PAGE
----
Resisting stereotypes and furthering opportunities, Girls Creating Games was created as an after-school and summer program designed to support the interest of middle school girls in computers and information technology. Its goal is to increase the number of women and girls in the IT workforce. A sample of the girls' creations at: programservices.etr.org/gcgweb/ .

4. Myth: When girls just aren't interested in science, parents can't do much to motivate them.

Reality: Parents' support (as well as that of teachers) has been shown to be crucial to a girl's interest in science, technology, engineering and math. Making girls aware of the range of science and engineering careers available and their relevance to society works to attract more women (as well as men) to STEM careers. Parents and teachers are also in a position to tell young people what they need to do (in terms of coursework and grades) to put themselves on a path to a STEM career.

Best known as the first American woman to travel in space, Sally Ride is also a physicist, educator, and author. She is the founder of Sally Ride Science, a science content company dedicated to supporting girls' and boys' interests in science, math and technology. She offers a guide for parents, "Science Can Take Her Places" at www.sallyridescience.com/

5. Myth: At the college level, changing the STEM curriculum runs the risk of watering down important "sink or swim" coursework.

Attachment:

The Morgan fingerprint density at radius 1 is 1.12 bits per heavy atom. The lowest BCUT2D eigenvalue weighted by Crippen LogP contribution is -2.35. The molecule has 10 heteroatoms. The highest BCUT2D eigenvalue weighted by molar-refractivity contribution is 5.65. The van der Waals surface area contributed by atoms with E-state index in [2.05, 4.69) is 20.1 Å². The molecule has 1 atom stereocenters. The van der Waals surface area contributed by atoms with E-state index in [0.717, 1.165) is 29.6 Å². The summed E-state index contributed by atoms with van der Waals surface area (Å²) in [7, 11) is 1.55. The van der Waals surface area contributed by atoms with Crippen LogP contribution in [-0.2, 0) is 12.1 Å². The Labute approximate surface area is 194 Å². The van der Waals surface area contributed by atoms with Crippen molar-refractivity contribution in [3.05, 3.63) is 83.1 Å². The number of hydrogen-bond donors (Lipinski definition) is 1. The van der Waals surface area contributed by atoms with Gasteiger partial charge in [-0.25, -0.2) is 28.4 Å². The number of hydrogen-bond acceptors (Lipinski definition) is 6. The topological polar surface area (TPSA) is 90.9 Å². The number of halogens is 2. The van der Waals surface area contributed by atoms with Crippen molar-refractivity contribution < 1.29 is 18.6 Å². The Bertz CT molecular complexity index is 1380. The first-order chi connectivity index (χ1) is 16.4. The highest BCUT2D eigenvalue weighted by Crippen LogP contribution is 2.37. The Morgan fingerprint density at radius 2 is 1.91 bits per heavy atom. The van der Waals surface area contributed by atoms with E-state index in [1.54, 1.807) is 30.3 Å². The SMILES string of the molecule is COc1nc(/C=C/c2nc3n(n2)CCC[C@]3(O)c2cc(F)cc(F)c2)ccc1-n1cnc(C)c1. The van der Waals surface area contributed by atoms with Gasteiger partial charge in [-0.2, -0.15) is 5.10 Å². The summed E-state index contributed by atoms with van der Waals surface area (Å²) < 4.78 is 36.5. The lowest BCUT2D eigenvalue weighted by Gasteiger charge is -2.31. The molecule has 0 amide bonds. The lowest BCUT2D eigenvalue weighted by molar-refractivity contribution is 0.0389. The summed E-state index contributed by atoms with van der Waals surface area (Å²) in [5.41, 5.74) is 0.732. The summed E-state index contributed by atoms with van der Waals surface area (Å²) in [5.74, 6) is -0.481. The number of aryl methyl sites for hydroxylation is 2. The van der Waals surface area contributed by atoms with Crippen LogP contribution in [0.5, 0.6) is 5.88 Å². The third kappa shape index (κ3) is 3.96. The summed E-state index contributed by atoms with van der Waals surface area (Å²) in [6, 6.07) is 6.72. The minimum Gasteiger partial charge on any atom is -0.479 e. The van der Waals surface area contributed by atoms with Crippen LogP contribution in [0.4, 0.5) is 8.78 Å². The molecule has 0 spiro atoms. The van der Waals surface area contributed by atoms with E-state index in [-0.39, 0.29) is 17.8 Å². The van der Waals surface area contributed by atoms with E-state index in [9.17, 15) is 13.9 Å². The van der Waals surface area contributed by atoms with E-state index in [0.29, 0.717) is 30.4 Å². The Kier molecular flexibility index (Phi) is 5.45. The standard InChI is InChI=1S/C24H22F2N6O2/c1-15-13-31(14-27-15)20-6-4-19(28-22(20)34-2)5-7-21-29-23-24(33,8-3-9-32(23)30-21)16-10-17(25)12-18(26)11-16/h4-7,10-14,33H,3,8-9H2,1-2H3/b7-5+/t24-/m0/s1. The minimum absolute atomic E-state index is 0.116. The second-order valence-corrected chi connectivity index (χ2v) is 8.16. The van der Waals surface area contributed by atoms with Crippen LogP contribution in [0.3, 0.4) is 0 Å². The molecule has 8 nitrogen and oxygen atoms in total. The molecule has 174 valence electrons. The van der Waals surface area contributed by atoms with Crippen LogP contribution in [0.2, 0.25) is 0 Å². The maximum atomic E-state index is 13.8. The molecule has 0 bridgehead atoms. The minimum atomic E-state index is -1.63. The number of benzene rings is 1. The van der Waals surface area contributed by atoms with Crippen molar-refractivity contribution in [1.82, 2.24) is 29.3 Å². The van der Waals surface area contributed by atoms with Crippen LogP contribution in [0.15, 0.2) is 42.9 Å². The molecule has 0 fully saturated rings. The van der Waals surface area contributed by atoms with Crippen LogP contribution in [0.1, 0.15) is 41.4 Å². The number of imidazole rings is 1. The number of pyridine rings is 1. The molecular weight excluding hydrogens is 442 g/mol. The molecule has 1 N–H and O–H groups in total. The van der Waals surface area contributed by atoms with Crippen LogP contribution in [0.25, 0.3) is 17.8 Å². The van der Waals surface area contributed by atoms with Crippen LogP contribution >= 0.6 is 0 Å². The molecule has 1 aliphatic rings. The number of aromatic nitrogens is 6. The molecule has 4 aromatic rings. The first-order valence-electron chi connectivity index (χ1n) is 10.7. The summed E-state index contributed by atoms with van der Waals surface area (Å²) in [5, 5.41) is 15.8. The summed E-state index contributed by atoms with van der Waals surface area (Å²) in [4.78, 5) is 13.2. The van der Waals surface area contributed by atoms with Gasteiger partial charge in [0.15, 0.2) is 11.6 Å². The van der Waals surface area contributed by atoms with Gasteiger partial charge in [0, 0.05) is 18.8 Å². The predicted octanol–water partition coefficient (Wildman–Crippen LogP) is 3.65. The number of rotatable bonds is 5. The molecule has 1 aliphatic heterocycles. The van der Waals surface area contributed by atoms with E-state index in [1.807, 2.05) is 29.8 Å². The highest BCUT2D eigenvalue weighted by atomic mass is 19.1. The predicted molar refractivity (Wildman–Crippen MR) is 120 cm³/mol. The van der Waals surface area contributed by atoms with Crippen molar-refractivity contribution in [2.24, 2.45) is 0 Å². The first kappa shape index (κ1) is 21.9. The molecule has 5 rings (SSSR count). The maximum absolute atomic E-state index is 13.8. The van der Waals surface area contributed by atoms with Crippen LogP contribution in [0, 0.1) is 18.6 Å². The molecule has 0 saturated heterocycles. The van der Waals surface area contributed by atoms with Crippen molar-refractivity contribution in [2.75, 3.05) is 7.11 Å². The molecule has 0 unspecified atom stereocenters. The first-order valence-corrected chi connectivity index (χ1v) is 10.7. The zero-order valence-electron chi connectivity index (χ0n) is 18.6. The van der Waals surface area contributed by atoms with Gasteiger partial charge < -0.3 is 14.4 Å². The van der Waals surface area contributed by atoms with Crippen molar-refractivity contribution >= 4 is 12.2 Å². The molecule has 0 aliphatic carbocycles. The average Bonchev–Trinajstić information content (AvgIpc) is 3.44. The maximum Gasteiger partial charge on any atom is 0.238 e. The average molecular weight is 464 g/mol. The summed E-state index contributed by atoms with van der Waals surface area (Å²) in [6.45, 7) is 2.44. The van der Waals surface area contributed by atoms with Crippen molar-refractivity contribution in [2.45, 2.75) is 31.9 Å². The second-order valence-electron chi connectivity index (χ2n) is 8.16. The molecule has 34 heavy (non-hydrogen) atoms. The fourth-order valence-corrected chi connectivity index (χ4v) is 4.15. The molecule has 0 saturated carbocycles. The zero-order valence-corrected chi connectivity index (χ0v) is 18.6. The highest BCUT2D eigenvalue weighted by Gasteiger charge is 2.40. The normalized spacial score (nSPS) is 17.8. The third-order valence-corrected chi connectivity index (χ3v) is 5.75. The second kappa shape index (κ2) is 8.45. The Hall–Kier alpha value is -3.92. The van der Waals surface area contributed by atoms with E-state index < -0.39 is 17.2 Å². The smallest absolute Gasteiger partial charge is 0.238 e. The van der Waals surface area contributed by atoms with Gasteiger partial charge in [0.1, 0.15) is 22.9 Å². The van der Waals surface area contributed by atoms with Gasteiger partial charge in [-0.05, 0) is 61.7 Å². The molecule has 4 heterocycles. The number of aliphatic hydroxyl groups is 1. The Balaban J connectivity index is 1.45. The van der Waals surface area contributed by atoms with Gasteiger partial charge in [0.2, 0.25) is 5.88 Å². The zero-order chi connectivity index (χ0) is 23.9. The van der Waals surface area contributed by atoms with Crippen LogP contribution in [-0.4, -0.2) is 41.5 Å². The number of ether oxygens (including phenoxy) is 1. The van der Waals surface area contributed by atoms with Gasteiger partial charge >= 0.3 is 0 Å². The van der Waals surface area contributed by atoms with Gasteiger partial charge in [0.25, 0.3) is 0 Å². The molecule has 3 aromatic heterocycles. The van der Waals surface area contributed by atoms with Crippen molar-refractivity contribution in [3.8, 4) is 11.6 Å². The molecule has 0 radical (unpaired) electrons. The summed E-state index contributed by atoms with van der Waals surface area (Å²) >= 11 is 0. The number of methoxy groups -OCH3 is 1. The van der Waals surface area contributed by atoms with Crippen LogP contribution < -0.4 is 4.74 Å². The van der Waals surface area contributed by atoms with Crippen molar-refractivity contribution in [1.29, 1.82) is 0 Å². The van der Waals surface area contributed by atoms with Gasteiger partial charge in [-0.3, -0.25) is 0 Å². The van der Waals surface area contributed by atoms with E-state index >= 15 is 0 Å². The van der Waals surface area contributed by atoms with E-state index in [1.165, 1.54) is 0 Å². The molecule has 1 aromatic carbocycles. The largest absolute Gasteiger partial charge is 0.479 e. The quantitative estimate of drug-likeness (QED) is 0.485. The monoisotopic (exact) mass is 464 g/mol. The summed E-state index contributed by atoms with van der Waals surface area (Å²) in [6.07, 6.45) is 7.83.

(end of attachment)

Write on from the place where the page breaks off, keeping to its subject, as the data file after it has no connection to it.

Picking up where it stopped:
Reality: The mentality of needing to "weed out" weaker students in college majors--especially in the more quantitative disciplines--disproportionately weeds out women. This is not necessarily because women are failing. Rather, women often perceive "Bs" as inadequate grades and drop out, while men with "Cs" will persist with the class. Effective mentoring and "bridge programs" that prepare students for challenging coursework can counteract this. Changing the curriculum often leads to better recruitment and retention of both women and men in STEM classrooms and majors. For example, having students work in pairs on programming in entry-level computer science and engineering (CSE) courses leads to greater retention of both men and women in CSE majors. In addition, given that many students (including men) have difficulty with spatial visualization and learning, coursework in this area has helped retain both women and men in engineering schools.

One of the most effective interventions to help young women choose and sustain a STEM educational path and subsequent STEM career is mentoring. MentorNet, a virtual e-mentoring network and community was established in 1997. Since then, it has expanded to offer award-winning, research-based, technology-leveraged mentoring programs that pair young people with professionals working in STEM careers in industry, government and higher education. Structured e-mail based mentoring relationships are sustained over a period of time with both one-on-one encouragement and advice, and online topic-based discussion groups. A resume database also assists job-seekers. MentorNet is accessible through www.mentornet.net

***
Useful NSF Web Sites:NSF Home Page: www.nsf.gov
NSF News: www.nsf.gov/news/
For the News Media: www.nsf.gov/news/newsroom.jsp
Science and Engineering Statistics: www.nsf.gov/statistics/